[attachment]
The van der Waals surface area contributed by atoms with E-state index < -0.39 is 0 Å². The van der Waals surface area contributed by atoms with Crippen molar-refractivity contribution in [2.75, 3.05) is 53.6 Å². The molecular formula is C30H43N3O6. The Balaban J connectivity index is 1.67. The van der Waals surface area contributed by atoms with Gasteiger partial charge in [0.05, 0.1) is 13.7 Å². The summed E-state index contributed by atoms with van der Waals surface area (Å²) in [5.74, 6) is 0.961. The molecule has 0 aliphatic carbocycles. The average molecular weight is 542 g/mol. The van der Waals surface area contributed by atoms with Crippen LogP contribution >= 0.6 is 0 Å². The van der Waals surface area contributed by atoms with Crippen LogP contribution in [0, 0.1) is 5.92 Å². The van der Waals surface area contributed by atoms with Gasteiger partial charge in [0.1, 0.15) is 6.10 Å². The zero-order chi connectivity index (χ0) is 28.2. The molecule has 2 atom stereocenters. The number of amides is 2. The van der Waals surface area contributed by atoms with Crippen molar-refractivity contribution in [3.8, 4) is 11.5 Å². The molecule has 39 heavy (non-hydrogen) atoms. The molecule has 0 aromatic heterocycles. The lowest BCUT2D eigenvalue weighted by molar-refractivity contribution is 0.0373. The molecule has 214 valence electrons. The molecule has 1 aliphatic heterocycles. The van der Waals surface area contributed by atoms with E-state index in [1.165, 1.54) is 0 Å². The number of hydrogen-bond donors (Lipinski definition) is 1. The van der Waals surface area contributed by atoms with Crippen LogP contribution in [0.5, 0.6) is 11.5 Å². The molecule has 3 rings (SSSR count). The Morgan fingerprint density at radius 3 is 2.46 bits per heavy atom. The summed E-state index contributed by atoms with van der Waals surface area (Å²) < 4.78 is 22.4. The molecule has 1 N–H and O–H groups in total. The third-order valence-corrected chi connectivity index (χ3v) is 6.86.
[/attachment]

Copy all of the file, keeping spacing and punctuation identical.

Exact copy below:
The van der Waals surface area contributed by atoms with E-state index < -0.39 is 0 Å². The van der Waals surface area contributed by atoms with Crippen molar-refractivity contribution in [2.75, 3.05) is 53.6 Å². The molecular formula is C30H43N3O6. The Balaban J connectivity index is 1.67. The van der Waals surface area contributed by atoms with Gasteiger partial charge in [0.05, 0.1) is 13.7 Å². The summed E-state index contributed by atoms with van der Waals surface area (Å²) in [5.74, 6) is 0.961. The molecule has 0 aliphatic carbocycles. The average molecular weight is 542 g/mol. The van der Waals surface area contributed by atoms with Crippen LogP contribution >= 0.6 is 0 Å². The van der Waals surface area contributed by atoms with Crippen LogP contribution in [0, 0.1) is 5.92 Å². The van der Waals surface area contributed by atoms with Gasteiger partial charge in [0.1, 0.15) is 6.10 Å². The zero-order chi connectivity index (χ0) is 28.2. The molecule has 2 atom stereocenters. The number of amides is 2. The van der Waals surface area contributed by atoms with Crippen molar-refractivity contribution in [3.8, 4) is 11.5 Å². The molecule has 39 heavy (non-hydrogen) atoms. The molecule has 0 aromatic heterocycles. The lowest BCUT2D eigenvalue weighted by molar-refractivity contribution is 0.0373. The molecule has 214 valence electrons. The molecule has 1 aliphatic heterocycles. The van der Waals surface area contributed by atoms with E-state index in [1.165, 1.54) is 0 Å². The number of hydrogen-bond donors (Lipinski definition) is 1. The van der Waals surface area contributed by atoms with Crippen LogP contribution in [0.5, 0.6) is 11.5 Å². The molecule has 3 rings (SSSR count). The Morgan fingerprint density at radius 3 is 2.46 bits per heavy atom. The summed E-state index contributed by atoms with van der Waals surface area (Å²) < 4.78 is 22.4. The molecule has 1 N–H and O–H groups in total. The third-order valence-corrected chi connectivity index (χ3v) is 6.86.